Doc. 26.-army and Navy expedition up the Nansemond and James Rivers.
Report of rear-admiral Lee.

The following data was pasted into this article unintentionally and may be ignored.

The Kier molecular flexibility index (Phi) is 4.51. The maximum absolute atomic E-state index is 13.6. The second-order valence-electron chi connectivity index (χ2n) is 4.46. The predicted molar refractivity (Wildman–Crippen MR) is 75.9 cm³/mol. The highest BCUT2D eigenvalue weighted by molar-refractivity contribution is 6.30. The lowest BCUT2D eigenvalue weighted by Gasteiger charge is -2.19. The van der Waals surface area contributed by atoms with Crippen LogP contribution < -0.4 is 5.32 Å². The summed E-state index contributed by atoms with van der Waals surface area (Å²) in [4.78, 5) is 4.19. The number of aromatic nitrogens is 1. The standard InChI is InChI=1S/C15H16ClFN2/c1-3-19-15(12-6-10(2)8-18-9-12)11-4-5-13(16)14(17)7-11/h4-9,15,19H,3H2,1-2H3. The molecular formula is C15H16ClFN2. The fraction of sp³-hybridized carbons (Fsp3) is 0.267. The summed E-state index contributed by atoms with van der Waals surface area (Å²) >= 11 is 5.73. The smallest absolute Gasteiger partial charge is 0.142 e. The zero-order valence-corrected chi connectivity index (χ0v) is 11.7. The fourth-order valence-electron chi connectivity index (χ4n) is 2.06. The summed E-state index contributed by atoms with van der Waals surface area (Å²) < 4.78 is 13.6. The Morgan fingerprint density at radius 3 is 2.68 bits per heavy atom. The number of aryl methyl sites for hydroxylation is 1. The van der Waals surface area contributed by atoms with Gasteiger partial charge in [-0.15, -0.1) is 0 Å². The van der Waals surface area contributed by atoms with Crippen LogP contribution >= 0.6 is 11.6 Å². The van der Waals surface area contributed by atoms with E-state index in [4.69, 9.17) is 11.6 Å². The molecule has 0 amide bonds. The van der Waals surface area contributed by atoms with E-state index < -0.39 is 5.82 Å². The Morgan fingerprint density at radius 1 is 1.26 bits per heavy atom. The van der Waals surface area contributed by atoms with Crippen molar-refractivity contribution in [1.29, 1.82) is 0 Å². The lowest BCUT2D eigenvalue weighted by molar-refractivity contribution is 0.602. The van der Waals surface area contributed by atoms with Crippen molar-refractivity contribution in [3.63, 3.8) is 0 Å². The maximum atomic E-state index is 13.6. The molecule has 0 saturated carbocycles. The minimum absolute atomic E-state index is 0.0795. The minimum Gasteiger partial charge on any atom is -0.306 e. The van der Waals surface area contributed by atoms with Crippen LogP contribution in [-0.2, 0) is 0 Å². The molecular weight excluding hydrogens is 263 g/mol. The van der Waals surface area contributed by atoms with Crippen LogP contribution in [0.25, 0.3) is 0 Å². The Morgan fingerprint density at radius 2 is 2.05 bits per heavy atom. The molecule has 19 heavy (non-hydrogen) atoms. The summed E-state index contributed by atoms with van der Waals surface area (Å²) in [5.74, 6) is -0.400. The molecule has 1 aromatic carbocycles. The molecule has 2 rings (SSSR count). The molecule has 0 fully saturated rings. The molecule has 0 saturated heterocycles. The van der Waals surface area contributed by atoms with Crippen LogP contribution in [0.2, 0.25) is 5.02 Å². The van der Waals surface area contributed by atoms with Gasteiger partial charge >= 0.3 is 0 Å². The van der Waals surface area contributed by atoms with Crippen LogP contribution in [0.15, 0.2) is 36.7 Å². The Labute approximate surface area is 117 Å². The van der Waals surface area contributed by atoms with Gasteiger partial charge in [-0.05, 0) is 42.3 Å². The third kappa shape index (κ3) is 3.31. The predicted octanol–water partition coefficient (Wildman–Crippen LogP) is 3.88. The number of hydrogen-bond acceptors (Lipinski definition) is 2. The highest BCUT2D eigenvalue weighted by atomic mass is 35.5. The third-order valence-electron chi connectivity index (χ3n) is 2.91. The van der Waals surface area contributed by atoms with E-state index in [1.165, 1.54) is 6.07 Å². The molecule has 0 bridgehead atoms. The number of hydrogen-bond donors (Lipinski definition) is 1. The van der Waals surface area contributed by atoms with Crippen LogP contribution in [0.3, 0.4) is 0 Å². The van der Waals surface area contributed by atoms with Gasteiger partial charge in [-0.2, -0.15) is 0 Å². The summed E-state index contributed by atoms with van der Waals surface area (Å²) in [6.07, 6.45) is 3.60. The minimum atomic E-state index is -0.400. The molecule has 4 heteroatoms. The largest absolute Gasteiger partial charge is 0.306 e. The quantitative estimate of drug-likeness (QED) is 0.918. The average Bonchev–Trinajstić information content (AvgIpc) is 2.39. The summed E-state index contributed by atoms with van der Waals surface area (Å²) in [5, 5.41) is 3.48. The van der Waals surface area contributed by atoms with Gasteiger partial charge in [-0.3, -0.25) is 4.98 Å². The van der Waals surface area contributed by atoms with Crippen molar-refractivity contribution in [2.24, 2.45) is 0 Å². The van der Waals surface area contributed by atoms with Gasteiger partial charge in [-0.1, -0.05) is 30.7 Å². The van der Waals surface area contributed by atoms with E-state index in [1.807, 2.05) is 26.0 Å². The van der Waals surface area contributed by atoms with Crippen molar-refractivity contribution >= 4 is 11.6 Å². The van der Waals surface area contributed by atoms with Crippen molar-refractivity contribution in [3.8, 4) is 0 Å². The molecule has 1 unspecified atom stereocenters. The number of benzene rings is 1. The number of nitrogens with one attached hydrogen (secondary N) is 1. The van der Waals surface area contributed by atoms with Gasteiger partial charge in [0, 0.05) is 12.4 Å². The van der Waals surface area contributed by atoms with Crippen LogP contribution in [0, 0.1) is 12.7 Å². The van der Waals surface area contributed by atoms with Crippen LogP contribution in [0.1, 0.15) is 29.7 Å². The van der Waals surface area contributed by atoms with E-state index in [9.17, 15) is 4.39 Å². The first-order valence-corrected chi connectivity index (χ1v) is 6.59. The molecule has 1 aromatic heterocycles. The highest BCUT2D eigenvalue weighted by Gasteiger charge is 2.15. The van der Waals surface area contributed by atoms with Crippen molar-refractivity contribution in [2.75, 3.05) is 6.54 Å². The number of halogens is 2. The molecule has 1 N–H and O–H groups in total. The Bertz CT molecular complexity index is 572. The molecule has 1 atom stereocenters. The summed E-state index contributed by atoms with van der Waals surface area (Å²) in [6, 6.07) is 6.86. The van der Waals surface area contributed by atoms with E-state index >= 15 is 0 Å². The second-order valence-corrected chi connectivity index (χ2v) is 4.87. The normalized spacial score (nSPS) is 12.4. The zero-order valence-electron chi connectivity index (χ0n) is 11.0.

flag-ship North Atlantic squadron, off Newport News, Va, April 16, 1864.Sir: I have the honor to submit the following report in regard to the part taken by the navy in the recent combined army and navy expedition up the James and Nansemond Rivers: On the ninth instant I wrote to General Butler, suggesting that he send a sufficient force to clear the country in the vicinity of Smithfield and Chuckatuck of the guerilla parties known to be there, and to destroy the boats which it was supposed they had concealed. (Copy enclosed, No. 1.) In reply to this I received on the tenth a letter from General Butler, (copy No. 2,) which was brought by General Graham, who proposed going up the creeks with his light armed transports, and landing some troops in the Nansemond. I saw General Butler the same evening, and urged him to send at once a suitable force to come in from the rear and envelop the rebels so as to effectually capture them at Iron Station, and between the Blackwater, James, and Nansemond Rivers, and to advise me when he was ready to begin this movement, that I might send a naval force to watch Chuckatuck and Pagan Creeks, and prevent the escape of the rebels by water. This he promised to do. I suggested to him that the plan of attack brought by General Graham, of approach in front instead of in the rear, would drive back the rebels, whereas they ought to be captured. This recommendation I hoped would be adopted, but the plan sent by General Graham was substantially carried out, and the force sent to the rear was cavalry, and was kept too far off for effect. On the afternoon of the twelfth I received from General Smith and Colonel Shaffer (chief of staff to General Butler) a memorandum, of which a copy is enclosed. On the morning of the thirteenth I issued orders to the commanding officers of the gunboats I had assigned to take part in the expedition — the Commodore Morris, Commodore Perry, Commodore Barney, and Stepping Stones — of which copies are enclosed. Two (2) launches with howitzers from this ship, in charge of Acting Master Wilder and Acting Ensign J. Birtwistle, were ordered to accompany the Stepping Stones. The gunboats and launches accordingly started from this point as directed, and up to sunrise on the morning of the fourteenth all was carried out according to their orders given. At this time, however, the intended cooperations and the infantry force on Pagan Creek failed of being fully carried out, owing to the grounding of the transports and delay in landing the troops, and that part of the expedition designed to explore Pagan Creek did not begin to ascend it until 12.15 P. M. The launches, going ahead of the troops, were fired on from the shore by a concealed force, and Acting Master Wilder, of this ship, instantly killed, and H. Miller, landsman, severely wounded. Assistant Surgeon William Longshore's report of casualties is enclosed, and the report of Acting Master Campbell (12) gives full details of this part of the affair. The Commodore Morris, as will be seen by the report of her commanding officer, Lieutenant Fyffe, assisted the military force, and carried out my orders. The Commodore Perry and Commodore Barney also did their part in cooperating with the troops in the Nansemond and Western Branch. The boats from these vessels explored Western Branch to the extent that the troops afforded cooperation. The expedition returned yesterday afternoon. It failed in accomplishing the main objects, viz., the complete capture of the rebels in that region and the destruction of the torpedo-boat which attacked this ship on the morning of the ninth. This, it was ascertained, had gone from Pagan Creek to Richmond on the night of the tenth instant for repairs. This country is a very difficult one to operate in, and requires more time than was available for a complete overhauling. I give in a separate report information received in relation to this torpedo-boat. The results accomplished were four (4) prisoners, one (1) twelve-pound howitzer, belonging to the navy, and probably captured by the rebels from the army boat Smith Briggs, and a few wagons taken and brought off; a valuable officer killed, and one man wounded on our side — the rebel loss unknown. The following enclosures accompany this report: No. 1. Admiral Lee to General Butler, April 9, 1864. No. 2. To Admiral Lee from General Butler, April 10, 1864. No. 3. Memorandum received from General Butler and Colonel Shaffer, April 12, 1864. No. 4. Orders to Acting Master D. A. Campbell, United States steamer Stepping Stones, April 13, 1864. No. 5. Orders to Acting Volunteer Lieutenant A. P. Foster, United States steamer Commodore Perry, April 13, 1854. No. 6. Orders to Acting Master James M. Williams, United States steamer Commodore Barney, April 13, 1864. No. 7. Orders to Lieutenant J. P. Fyffe, United States steamer Commodore Morris, April 13, 1864. No. 8. Report of Lieutenant-Commander J. H. Upshur, commanding United States steamer Minnesota, (three enclosures,) April 16, 1864. No. 9. Report of Acting Master J. M. Williams, United States steamer Commodore Barney, April 14, 1864. No. 10. Report of Acting Volunteer Lieutenant A. P. Foster, United States steamer Commodore Perry, April 15, 1864. No. 11. Report of Lieutenant Joseph P. Fyffe, United States steamer Commodore Morris, April 15, 1864. No. 12. Report of Acting Master D. A. Campbell, United States steamer Stepping Stones April 15, 1864. I have the honor to be, Sir, Very respectfully, yours,